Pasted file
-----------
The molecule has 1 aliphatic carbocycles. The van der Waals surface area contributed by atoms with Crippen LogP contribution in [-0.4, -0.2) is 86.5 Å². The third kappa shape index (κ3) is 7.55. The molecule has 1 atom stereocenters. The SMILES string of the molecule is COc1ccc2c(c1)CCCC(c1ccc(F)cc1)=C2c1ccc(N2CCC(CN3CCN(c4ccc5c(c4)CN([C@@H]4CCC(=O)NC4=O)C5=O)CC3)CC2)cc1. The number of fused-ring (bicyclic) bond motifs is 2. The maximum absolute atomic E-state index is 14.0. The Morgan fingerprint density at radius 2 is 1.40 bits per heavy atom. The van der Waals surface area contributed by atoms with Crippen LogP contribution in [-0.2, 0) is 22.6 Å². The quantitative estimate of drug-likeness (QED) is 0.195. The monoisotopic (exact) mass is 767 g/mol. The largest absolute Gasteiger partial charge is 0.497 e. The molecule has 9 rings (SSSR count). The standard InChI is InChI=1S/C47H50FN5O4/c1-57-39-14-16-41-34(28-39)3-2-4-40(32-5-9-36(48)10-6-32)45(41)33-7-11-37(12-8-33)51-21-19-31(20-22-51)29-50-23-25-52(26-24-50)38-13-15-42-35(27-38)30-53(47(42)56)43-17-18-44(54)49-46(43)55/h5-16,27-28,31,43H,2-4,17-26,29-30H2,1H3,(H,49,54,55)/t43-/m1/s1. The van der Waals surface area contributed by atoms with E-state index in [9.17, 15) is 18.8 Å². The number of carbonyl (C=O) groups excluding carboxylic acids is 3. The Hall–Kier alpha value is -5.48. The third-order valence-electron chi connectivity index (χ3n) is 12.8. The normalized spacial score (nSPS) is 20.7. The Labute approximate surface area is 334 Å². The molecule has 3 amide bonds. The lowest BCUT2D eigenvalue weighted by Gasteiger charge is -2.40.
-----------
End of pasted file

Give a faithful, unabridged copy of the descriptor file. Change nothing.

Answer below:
The molecule has 1 aliphatic carbocycles. The van der Waals surface area contributed by atoms with Crippen LogP contribution in [-0.4, -0.2) is 86.5 Å². The third kappa shape index (κ3) is 7.55. The molecule has 1 atom stereocenters. The SMILES string of the molecule is COc1ccc2c(c1)CCCC(c1ccc(F)cc1)=C2c1ccc(N2CCC(CN3CCN(c4ccc5c(c4)CN([C@@H]4CCC(=O)NC4=O)C5=O)CC3)CC2)cc1. The number of fused-ring (bicyclic) bond motifs is 2. The maximum absolute atomic E-state index is 14.0. The Morgan fingerprint density at radius 2 is 1.40 bits per heavy atom. The van der Waals surface area contributed by atoms with Crippen LogP contribution in [-0.2, 0) is 22.6 Å². The quantitative estimate of drug-likeness (QED) is 0.195. The monoisotopic (exact) mass is 767 g/mol. The largest absolute Gasteiger partial charge is 0.497 e. The molecule has 9 rings (SSSR count). The standard InChI is InChI=1S/C47H50FN5O4/c1-57-39-14-16-41-34(28-39)3-2-4-40(32-5-9-36(48)10-6-32)45(41)33-7-11-37(12-8-33)51-21-19-31(20-22-51)29-50-23-25-52(26-24-50)38-13-15-42-35(27-38)30-53(47(42)56)43-17-18-44(54)49-46(43)55/h5-16,27-28,31,43H,2-4,17-26,29-30H2,1H3,(H,49,54,55)/t43-/m1/s1. The van der Waals surface area contributed by atoms with E-state index in [9.17, 15) is 18.8 Å². The number of carbonyl (C=O) groups excluding carboxylic acids is 3. The Hall–Kier alpha value is -5.48. The third-order valence-electron chi connectivity index (χ3n) is 12.8. The normalized spacial score (nSPS) is 20.7. The Labute approximate surface area is 334 Å². The molecule has 3 amide bonds. The lowest BCUT2D eigenvalue weighted by Gasteiger charge is -2.40.